Inmate who took part in riot at notorious Iqaluit jail says conditions making inmates worse
‘I just flipped out … sooner or later someone [else is] gonna flip out too,’ says Steven Akittirq
By Pauline Pemik, Walter Strong, CBC News, October 5, 2017
“My name is Steven Akittirq and I’ve been incarcerated since June 2014.”
On Monday, Steven Akittirq, 27, pleaded guilty in an Iqaluit courtroom to second-degree murder in the June 9, 2014, death of Glenna Attagutalukutuk, a teenage girl in Igloolik, Nunavut. A four-day sentencing hearing is scheduled to be held in the community starting on Jan. 30.
But when Akittirq called a CBC reporter in Iqaluit on the weekend, he was still facing a first-degree murder charge, and said a week earlier he was one of four inmates part of a destructive riot on Sept. 25. at Iqaluit’s Baffin Correctional Centre.
Akittirq told CBC he acted out because he wanted to draw attention to living conditions at the Iqaluit jail.
“We can’t do anything,” he said “We’re locked up 23 hours a day. There’s no programs.
“We’ve been trying to put in a request to have programs, but the ADW [assistant deputy warden] and the warden aren’t doing much to help us.”
Akittirq said he and the other inmates lashed out to get attention.
“I’ve been putting requests to see a psychologist or a doctor,” he said. “But I haven’t been able to see one.”
‘I just flipped out’
“I’ve been incarcerated for three years and I’ve been having problems with my health,” Akittirq said. “I’ve got fed up with those people [who] aren’t trying to help me so I just flipped out.”
Akittirq said he and other inmates have no access to treatment programs that could help with the substance abuse and violence that brought them to jail in the first place.
“Basically we just watch TV and do nothing. [We] just sit around and lay around. There’s no programs at all.
“Sometimes we can’t even call our family because we don’t have any jobs here and we don’t even make money to afford to buy calling cards.”
Akittirq does not deny he belongs behind bars for his crime, but said conditions at the Baffin Correctional Centre mean incarceration does nothing to rehabilitate a prisoner before release. Instead, he said time behind bars in Iqaluit can drive a prisoner crazy.
He said inmates — especially long-term ones — need programs that address the root cause of their criminal behaviour.
“That’s the only way to fix our lives,” Akittirq said. “If we don’t do anything, we’re not going anywhere. It’s like a ticking time bomb. Sooner or later someone [else is] gonna flip out too.
“If you sit there and do nothing, nothing’s gonna change.”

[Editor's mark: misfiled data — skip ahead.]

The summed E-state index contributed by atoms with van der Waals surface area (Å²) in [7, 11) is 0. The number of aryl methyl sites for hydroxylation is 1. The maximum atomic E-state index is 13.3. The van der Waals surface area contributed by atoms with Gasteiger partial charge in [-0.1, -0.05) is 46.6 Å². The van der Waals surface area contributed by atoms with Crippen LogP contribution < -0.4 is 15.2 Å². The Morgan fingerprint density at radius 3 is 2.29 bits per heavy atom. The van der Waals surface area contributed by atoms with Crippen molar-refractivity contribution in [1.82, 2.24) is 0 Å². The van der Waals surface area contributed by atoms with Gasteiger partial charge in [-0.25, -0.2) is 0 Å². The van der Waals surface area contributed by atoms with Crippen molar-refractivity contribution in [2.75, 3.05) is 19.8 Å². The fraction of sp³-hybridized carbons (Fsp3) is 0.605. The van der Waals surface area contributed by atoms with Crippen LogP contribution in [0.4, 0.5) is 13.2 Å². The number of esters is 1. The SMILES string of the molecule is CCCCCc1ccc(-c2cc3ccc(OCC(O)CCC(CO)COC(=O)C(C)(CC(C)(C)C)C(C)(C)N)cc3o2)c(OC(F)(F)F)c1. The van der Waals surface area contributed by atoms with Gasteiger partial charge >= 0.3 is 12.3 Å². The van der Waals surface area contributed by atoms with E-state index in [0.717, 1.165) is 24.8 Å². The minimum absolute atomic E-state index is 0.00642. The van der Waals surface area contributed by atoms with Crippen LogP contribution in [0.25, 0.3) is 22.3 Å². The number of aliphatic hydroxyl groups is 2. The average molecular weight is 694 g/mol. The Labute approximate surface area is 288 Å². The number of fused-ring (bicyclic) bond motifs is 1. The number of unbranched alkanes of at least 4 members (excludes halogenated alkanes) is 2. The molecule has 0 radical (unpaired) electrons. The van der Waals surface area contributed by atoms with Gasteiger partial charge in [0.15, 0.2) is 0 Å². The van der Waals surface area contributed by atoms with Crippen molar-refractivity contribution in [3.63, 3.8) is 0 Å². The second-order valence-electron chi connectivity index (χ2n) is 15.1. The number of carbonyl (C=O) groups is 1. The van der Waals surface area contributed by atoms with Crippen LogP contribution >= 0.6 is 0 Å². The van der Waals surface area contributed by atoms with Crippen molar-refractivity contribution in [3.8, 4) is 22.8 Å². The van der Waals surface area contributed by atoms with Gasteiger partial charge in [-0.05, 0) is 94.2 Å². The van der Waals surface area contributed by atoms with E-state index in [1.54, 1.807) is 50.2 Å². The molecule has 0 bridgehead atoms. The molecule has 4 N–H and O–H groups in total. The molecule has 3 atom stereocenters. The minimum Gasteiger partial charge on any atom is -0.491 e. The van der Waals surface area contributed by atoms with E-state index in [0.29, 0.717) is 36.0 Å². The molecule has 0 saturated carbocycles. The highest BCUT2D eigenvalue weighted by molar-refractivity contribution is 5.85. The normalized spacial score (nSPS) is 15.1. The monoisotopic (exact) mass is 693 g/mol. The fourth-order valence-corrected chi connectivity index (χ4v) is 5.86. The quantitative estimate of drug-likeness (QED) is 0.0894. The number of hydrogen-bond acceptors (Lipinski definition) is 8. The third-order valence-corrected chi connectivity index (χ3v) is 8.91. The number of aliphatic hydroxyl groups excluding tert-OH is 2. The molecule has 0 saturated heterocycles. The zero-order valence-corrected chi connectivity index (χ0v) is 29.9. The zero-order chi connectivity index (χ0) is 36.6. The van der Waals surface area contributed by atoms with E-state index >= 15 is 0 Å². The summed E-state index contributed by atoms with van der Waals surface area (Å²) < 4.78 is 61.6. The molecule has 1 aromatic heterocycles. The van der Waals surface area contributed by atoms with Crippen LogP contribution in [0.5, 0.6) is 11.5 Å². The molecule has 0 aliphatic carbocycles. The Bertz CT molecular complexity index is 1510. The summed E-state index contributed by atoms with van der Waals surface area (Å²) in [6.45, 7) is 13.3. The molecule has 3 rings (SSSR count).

Akittirq said he looks forward to serving his time in a federal prison down south so he can request a psychologist, something he said he’s been asking for since he was taken into custody in 2014.
No response to complaints
Since 2015, he said, he has attempted to get a letter of complaint outside prison walls to the minister of justice, as well as a letter to members of the Legislative Assembly, neither of which, he said, appear to have been delivered.
“I put in a complaint toward the Legislative Assembly but it didn’t go through,” he said. “I tried calling the members [of the Legislative Assembly] and they say they never received a complaint against the warden.”
He said he was told by the Department of Justice they never received any letters from him either.
CBC has requested an interview with the Department of Justice, but the department has not agreed to an interview or provided any information related to Akittirq’s statements.
The department said it would comment after they reviewed the matter.
Akittirq said he and others were pepper sprayed during the riot, but that the situation was handled well.
At the time of the riot last week, the Baffin Correctional Centre was housing 55 inmates, with 20 serving prison sentences and 35 remanded in custody, according to a Department of Justice press release.
Prison to be renovated
The Baffin correctional facility is slated to be extensively renovated, rebuilt and renamed the Qikiqtani Correctional Healing Centre under a $76-million plan, beginning next summer.
The prison was built nearly 30 years ago, and designed as a minimum-security facility for 41 inmates. At times, the prison has regularly housed more than 75 inmates at a time.
The construction of the new Makigiarvik Correctional Centre in 2015 — a minimum-security facility meant to hold 48 prisoners — took some pressure off the Baffin Correctional Centre.